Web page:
It was dark by now and I could see a set of headlights toward the north end of the lake headed toward our location. I told the guys to get going and I would catch up to them later. I dropped the tip-up line back in the water, and hid along the shore again. About 10 minutes later, a second truck stops and the driver gets out of the truck and starts pulling up the line on the tip-up. I again jump out and identify myself as “Game Warden” and tell him that he is busted. The guy, who I am also acquainted with, tells me that the tip-up isn’t his but that it belongs to the first guy that pulled up the tip-up.

He does not know that I had talked to the other guy. He finally admits that the tip-up is his and I give him a ticket for using live bait.

We then all head back to the campground. I pretend to leave, but continue my surveillance of the suspects, unknown to them. A short time later I watch both suspects head back out on the lake.

This time I decide to follow them in my truck with the lights off so they didn’t know that I was following them. It’s pitch dark and difficult to see with the naked eye. I am driving with a night vision monocular and can see fairly well. I spot both suspects at different locations on the lake and decide to contact the vehicle farthest to the south on the lake.

I am focusing on the suspect vehicle down the lake and forget where I am on the lake. I know that there are some areas on the lake that tend to have thin ice, particularly areas where there are dark-colored rocks just under the surface of the water. You probably know what happened next. I hit one of those areas of thin ice. I knew immediately what I did. I waited a few seconds for the vehicle to stabilize. I grabbed a flashlight and looked out the open driver’s side window. I could see 3 or 4 feet of open water.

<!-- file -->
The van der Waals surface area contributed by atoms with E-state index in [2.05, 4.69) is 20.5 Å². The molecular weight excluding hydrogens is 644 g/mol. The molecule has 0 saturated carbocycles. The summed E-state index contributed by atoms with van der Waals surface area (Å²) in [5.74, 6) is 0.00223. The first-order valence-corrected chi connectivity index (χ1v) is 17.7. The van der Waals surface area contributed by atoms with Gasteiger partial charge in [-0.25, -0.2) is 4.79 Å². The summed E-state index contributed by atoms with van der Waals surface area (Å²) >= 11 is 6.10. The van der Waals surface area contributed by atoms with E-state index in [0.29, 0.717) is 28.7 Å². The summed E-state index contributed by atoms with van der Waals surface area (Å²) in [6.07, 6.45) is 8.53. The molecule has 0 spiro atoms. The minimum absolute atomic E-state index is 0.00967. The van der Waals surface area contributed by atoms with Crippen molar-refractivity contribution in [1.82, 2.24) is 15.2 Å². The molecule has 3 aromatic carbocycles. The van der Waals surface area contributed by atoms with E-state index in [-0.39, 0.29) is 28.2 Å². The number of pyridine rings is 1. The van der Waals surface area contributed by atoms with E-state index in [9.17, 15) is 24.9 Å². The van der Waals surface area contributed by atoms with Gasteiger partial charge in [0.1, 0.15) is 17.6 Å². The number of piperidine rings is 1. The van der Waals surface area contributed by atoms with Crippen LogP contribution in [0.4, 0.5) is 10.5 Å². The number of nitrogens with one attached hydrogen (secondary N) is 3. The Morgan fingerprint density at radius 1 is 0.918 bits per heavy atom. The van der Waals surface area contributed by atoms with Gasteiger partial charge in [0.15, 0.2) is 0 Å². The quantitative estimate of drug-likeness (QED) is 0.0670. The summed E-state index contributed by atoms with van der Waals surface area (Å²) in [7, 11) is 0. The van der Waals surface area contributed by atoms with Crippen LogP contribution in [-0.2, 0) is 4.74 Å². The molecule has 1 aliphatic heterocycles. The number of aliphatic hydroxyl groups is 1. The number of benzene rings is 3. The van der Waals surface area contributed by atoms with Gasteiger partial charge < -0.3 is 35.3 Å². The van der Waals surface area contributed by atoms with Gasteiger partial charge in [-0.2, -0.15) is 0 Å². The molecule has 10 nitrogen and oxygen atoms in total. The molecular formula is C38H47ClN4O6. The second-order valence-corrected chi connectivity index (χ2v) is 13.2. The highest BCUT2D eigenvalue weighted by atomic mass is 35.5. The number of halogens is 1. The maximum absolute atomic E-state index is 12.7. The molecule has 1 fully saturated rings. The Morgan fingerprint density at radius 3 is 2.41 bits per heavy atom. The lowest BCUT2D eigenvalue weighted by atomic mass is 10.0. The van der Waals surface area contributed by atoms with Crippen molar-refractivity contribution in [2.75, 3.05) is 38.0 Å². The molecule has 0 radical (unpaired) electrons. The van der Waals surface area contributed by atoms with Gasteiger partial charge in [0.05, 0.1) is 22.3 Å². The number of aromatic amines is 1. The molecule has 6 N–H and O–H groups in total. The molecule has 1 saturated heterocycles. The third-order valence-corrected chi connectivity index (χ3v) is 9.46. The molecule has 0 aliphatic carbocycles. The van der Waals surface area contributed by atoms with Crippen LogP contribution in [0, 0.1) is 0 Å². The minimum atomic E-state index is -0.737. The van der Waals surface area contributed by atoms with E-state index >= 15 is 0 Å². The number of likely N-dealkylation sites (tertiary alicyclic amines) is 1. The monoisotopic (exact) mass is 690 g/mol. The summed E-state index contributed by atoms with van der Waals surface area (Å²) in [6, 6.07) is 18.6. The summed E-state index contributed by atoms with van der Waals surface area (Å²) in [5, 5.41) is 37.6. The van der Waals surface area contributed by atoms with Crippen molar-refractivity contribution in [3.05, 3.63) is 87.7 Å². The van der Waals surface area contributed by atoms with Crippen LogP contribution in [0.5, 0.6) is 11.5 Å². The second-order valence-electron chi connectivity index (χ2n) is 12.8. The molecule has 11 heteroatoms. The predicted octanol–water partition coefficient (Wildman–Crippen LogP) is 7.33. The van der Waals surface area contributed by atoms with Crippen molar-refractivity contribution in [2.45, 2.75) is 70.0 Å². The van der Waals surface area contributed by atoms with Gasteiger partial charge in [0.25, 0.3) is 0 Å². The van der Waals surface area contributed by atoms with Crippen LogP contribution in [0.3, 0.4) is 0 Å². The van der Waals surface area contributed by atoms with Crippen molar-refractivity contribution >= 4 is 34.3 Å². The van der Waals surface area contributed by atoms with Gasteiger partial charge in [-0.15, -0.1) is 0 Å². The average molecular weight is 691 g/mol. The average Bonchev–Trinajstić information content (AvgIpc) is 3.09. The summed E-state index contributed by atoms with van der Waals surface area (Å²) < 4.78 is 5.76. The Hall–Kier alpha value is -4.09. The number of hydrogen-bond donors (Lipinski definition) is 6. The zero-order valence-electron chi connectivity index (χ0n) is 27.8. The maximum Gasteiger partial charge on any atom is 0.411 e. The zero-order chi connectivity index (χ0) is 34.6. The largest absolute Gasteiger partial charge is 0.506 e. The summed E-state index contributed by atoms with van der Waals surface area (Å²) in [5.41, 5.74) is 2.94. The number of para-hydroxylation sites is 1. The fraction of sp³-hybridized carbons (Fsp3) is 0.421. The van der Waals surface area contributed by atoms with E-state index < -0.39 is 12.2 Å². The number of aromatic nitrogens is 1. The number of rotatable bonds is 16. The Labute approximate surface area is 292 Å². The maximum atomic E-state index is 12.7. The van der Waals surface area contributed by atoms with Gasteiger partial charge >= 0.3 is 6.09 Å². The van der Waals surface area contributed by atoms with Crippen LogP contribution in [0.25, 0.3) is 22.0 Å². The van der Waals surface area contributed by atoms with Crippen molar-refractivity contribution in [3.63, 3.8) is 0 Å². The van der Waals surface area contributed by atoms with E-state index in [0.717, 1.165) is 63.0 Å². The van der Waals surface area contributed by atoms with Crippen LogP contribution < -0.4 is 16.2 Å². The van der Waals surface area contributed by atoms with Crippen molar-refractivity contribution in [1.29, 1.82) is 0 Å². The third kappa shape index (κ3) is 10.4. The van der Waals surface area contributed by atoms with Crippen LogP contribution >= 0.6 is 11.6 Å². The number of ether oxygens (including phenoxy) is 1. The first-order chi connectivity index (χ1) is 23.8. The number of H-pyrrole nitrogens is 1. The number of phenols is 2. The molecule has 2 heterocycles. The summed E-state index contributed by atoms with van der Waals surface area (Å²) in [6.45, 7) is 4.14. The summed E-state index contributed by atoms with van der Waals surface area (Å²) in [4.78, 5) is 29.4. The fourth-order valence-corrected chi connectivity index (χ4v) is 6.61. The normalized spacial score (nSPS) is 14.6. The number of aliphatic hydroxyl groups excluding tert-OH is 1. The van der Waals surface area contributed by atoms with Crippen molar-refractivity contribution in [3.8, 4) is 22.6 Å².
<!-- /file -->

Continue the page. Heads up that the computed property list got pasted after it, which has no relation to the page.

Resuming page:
I crawled to the passenger side and found that the running boards were flush with the ice. I tested the ice, and found it strong enough to support my weight. I got out of the vehicle and surveyed the situation I was in. My truck was approximately 100 yards from shore. The body of the truck was supported on a large rock. All four tires were over open water. Under the front tires was a steep drop off about 20 or more feet. I emptied my truck out in case the truck went in farther and walked back to the campground, where another officer met me and gave me a ride home.

The next day I gathered up equipment and help. One of our maintenance men, Al O’Guinn, my boss Jim Hall and I headed out to Hidden Lake to retrieve my patrol truck.

On the way I received a call on my cell phone from one of the guys to whom I had written the ticket for using live bait. I thought he was going to gloat over me sticking my truck in the lake, adding insult to injury.

He asked me if I had sunk my truck in the lake. I told him that I had and I was headed out to retrieve it. He asked me if I could take a look at his truck too; he had sunk his truck that same night in a different part of the lake. With a little thought, some hard work and a lot of prayer we were able to retrieve both vehicles.

Chris Johnson is the supervisory law enforcement officer at the Kenai National Wildlife Refuge and has been an officer at the Refuge for 17 years. He lives in Sterling with his wife Pam and three kids, Chelsye, Tyler and Torrey.

Previous Refuge Notebook articles can be viewed on our Web site at /kenai. fws. gov/.